Whenever Tobold talks about EVE, it’s always entertaining, but sadly it’s the “Keen” kind of entertaining, if you know what I mean. And just a day after making a “WoW is too easy and not fun now” post (wish someone had said that earlier to avoid the problem…), today is a fun trip into the EVE economy, with a WoW comparison at the end (those always work out well).
The major problem about Tobold writing about EVE is the same one I get accused of when writing about WoW; not playing the game. Yet unlike Tobold, I’ve actually played WoW save the last ten levels, and the concept of 99.9% of the content being more faceroll easy now is not THAT hard for me to grasp (plus I read TAGN, which is basically like playing WoW anyway) . Tobold played EVE in beta, so you know, just a FEW things have changed since 2003 (even if Tobold is using the Blizzard-pace scale of MMO updates, and not CCPs).
Here is his last paragraph:
The funny thing is that EVE has a lot of hardcore fans, which will undoubtedly swarm all over this post in the comment thread to defend EVE. That is exactly the same people who tend to complain about games where you can buy your way to power, but somehow in their mind it is different if EVE does that. Imagine Blizzard would offer gold for dollars, and automatic leveling of unplayed WoW characters as long as you pay a monthly fee for that, there would be a huge outcry. I wouldn’t like that in World of Warcraft, and I don’t like that in EVE Online. EVE being a PvP game doesn’t change that, just the opposite: You being able to boost your power with money is even worse if you directly compete with other players in PvP.
Now troll bait aside, can anyone tell Tobold why WoW PvP and EVE PvP are different, or why paying Blizzard to reach max level (you can already do that ‘buddy’) is a non-issue? If you said “stuff blows up”, you are indeed smarter than a Tobold (TV show reference, not a personal attack). Anyone who has played EVE has come across or knows of some fool who bought a ship/character he has no clue how to use (the ‘dreaded’ and ‘unbalanced’ RMT part) only to have it blown to bits the second he enters low-sec (or even high-sec if the target is rich/stupid enough). Actually I’m sure even WoW players have come across some decked-out character who can’t set up a hotbar, because RMT happens in WoW all the time, only in WoW it’s far less controlled and more likely to cost you a CC number or bank account.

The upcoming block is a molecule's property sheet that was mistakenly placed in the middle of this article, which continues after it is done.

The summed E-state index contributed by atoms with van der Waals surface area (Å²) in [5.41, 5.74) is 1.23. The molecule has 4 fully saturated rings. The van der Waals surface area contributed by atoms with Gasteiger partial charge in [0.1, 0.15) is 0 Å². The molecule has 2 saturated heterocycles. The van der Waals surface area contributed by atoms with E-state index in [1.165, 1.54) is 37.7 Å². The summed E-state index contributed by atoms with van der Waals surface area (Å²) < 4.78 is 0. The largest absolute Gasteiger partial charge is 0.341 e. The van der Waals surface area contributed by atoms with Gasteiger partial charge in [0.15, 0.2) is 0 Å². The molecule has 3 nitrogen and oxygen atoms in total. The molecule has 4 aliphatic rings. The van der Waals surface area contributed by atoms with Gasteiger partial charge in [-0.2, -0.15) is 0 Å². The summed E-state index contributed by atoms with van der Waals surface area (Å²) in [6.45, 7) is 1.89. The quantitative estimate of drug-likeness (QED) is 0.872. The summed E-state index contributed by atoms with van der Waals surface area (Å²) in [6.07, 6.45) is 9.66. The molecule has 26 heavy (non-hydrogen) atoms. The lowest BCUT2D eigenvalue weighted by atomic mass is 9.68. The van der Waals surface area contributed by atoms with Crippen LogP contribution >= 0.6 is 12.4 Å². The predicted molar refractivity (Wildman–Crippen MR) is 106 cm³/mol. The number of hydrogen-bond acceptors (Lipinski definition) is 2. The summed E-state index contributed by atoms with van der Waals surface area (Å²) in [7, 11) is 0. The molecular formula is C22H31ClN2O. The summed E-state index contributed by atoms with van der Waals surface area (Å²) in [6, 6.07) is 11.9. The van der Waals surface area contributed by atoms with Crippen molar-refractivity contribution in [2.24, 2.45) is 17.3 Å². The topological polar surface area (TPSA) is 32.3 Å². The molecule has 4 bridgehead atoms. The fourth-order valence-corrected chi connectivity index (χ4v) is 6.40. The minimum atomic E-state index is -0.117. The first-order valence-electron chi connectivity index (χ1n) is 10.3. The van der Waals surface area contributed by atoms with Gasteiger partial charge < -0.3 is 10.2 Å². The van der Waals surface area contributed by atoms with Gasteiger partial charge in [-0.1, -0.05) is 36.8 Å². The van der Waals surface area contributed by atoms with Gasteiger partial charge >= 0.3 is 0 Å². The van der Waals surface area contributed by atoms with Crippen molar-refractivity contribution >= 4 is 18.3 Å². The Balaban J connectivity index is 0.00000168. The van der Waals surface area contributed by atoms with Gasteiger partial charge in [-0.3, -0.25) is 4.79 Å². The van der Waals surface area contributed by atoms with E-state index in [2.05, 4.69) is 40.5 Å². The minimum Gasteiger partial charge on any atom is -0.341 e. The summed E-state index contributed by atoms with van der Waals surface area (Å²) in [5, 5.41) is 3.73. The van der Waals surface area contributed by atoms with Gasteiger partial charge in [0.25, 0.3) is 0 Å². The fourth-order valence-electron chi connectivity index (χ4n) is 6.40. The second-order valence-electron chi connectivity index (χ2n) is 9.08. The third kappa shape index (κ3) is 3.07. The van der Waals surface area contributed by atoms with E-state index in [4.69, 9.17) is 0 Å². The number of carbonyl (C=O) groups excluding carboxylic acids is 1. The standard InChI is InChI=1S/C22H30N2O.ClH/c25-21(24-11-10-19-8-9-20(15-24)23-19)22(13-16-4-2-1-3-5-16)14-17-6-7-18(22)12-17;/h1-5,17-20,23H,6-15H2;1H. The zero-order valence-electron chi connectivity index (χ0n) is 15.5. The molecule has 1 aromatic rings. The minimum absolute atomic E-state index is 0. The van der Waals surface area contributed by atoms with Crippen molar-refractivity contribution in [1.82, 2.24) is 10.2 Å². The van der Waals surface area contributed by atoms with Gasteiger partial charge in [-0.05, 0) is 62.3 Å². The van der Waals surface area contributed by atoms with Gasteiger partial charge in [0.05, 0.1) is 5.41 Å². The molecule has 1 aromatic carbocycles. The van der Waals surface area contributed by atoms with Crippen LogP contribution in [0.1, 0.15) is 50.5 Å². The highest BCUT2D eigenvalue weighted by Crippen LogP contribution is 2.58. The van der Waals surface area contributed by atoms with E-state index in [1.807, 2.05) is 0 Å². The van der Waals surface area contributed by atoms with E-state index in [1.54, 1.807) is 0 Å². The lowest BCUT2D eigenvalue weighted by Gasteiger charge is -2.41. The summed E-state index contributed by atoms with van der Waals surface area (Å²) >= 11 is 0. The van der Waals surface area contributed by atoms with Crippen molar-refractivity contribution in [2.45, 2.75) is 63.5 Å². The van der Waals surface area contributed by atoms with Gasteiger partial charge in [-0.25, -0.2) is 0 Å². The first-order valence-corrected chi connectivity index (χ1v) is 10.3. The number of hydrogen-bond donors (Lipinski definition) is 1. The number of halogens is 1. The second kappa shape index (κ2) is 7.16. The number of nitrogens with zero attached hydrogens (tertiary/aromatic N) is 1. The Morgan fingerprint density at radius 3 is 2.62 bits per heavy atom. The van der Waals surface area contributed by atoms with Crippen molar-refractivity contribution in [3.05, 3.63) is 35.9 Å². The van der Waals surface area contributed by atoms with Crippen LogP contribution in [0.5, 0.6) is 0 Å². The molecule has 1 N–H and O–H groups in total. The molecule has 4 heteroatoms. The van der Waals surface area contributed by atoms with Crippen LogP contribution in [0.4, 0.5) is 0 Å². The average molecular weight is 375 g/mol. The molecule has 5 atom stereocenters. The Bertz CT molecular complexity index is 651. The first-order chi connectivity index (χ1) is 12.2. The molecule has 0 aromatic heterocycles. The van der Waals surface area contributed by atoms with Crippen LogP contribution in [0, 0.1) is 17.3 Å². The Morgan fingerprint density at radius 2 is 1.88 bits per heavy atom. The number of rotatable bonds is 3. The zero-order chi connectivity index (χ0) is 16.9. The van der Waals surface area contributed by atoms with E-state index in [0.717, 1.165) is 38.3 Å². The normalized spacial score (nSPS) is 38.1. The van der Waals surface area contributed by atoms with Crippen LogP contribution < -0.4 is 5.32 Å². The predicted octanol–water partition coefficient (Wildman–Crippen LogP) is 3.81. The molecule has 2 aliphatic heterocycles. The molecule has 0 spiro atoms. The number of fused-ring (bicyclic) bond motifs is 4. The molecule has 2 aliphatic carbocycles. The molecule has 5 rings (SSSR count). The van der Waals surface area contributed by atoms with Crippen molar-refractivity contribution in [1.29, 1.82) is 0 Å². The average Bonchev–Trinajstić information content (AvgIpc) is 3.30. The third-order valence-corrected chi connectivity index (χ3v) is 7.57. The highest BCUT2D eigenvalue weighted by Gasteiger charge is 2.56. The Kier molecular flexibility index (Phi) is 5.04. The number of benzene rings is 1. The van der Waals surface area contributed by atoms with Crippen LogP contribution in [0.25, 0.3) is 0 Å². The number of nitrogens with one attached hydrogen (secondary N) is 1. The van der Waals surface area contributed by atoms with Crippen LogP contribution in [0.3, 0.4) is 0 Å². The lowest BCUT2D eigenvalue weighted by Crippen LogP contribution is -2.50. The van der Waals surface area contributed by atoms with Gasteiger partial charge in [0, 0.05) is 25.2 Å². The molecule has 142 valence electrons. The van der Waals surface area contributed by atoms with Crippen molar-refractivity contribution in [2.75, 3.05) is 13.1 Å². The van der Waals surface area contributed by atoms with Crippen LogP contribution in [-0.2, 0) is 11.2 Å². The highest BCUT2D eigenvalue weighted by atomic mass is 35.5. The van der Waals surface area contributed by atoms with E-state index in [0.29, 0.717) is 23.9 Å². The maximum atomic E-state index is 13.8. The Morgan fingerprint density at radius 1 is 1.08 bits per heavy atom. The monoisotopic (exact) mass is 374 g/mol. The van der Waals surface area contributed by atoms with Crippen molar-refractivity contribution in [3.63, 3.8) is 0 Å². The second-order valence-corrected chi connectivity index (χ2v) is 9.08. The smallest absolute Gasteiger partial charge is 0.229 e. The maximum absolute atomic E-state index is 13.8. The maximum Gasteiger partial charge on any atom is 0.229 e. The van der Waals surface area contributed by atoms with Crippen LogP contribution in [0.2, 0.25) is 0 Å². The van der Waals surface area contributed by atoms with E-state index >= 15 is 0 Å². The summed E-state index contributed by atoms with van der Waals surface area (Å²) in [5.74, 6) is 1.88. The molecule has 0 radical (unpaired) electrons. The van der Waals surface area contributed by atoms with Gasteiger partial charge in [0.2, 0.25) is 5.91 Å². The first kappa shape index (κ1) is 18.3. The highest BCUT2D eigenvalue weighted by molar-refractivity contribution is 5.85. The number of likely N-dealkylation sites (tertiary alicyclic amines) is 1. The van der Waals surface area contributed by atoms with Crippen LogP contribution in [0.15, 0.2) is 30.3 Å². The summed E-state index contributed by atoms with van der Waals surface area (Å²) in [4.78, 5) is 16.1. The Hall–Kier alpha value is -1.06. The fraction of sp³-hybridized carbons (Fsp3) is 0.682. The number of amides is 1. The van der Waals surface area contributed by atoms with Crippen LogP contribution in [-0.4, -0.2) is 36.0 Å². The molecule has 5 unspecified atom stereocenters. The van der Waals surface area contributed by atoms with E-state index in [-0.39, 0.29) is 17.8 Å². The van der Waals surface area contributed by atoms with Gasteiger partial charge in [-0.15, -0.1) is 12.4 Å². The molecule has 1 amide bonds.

That’s what separates games like EVE from WoW though; in WoW I can buy a top-tier raiding character, faceroll every instance save the final raid, and learn (risk-free) the 1-2-4-1 combo I need to win in PvP in short order. Even if I’m ‘special’, the additional week it will take me to master WoW PvP still does not mean I risk a thing, and no matter how poorly you play (intentionally or not), you NEVER lose that bought power, at least not until Blizzard resets it for you for the low price of $45 (coming ‘soon’). Plus if I’m Richy Rich fresh off the short bus, I’m very likely queued up and ready to join you in that instance. “Whats taunt?” says the all-epics warrior. (That joke would be funnier if taunt was still required to clear an instance, but just go with it)
Tobold, you need to play EVE. For someone who talks about economics as much as you do to not have at least tried the best econ MMO in the genre is almost a crime. We know you won’t be flying out to low-sec and setting up a gate camp, but Empire space will keep you entertained between now and your paid gear reset, and you can finally put all of that good economic knowledge to work in a game with a real market and real competition. And in the rare event that you do lose a pixel or two (you won’t, but you know, fear the PvP boogie-man), all that economic mastery should mean you can easily get back on your feet. I can even, just for you, set up an affiliate link for you to use, because I’m a nice guy like that.